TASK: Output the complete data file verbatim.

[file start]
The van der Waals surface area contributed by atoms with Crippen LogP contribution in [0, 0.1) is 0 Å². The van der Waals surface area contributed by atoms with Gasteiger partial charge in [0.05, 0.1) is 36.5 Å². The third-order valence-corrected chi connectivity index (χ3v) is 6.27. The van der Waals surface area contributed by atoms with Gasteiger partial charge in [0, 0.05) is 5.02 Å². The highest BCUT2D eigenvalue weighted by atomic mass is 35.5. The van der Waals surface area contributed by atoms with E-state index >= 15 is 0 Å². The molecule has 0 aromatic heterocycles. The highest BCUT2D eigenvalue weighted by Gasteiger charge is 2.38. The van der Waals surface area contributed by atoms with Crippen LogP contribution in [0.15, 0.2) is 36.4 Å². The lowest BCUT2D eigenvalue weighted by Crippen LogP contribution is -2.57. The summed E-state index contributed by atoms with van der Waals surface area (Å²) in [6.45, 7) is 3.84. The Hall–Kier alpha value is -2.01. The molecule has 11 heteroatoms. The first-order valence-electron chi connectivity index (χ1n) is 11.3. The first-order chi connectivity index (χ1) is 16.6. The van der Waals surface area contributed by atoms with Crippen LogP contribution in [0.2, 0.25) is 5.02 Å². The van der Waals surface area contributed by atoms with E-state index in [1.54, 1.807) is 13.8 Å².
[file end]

The van der Waals surface area contributed by atoms with Crippen LogP contribution in [0, 0.1) is 0 Å². The van der Waals surface area contributed by atoms with Gasteiger partial charge in [0.05, 0.1) is 36.5 Å². The third-order valence-corrected chi connectivity index (χ3v) is 6.27. The van der Waals surface area contributed by atoms with Gasteiger partial charge in [0, 0.05) is 5.02 Å². The highest BCUT2D eigenvalue weighted by atomic mass is 35.5. The van der Waals surface area contributed by atoms with E-state index >= 15 is 0 Å². The molecule has 0 aromatic heterocycles. The highest BCUT2D eigenvalue weighted by Gasteiger charge is 2.38. The van der Waals surface area contributed by atoms with Crippen LogP contribution in [0.15, 0.2) is 36.4 Å². The lowest BCUT2D eigenvalue weighted by Crippen LogP contribution is -2.57. The summed E-state index contributed by atoms with van der Waals surface area (Å²) in [6.45, 7) is 3.84. The Hall–Kier alpha value is -2.01. The molecule has 11 heteroatoms. The first-order valence-electron chi connectivity index (χ1n) is 11.3. The first-order chi connectivity index (χ1) is 16.6. The van der Waals surface area contributed by atoms with Crippen LogP contribution in [0.2, 0.25) is 5.02 Å². The van der Waals surface area contributed by atoms with E-state index in [1.54, 1.807) is 13.8 Å².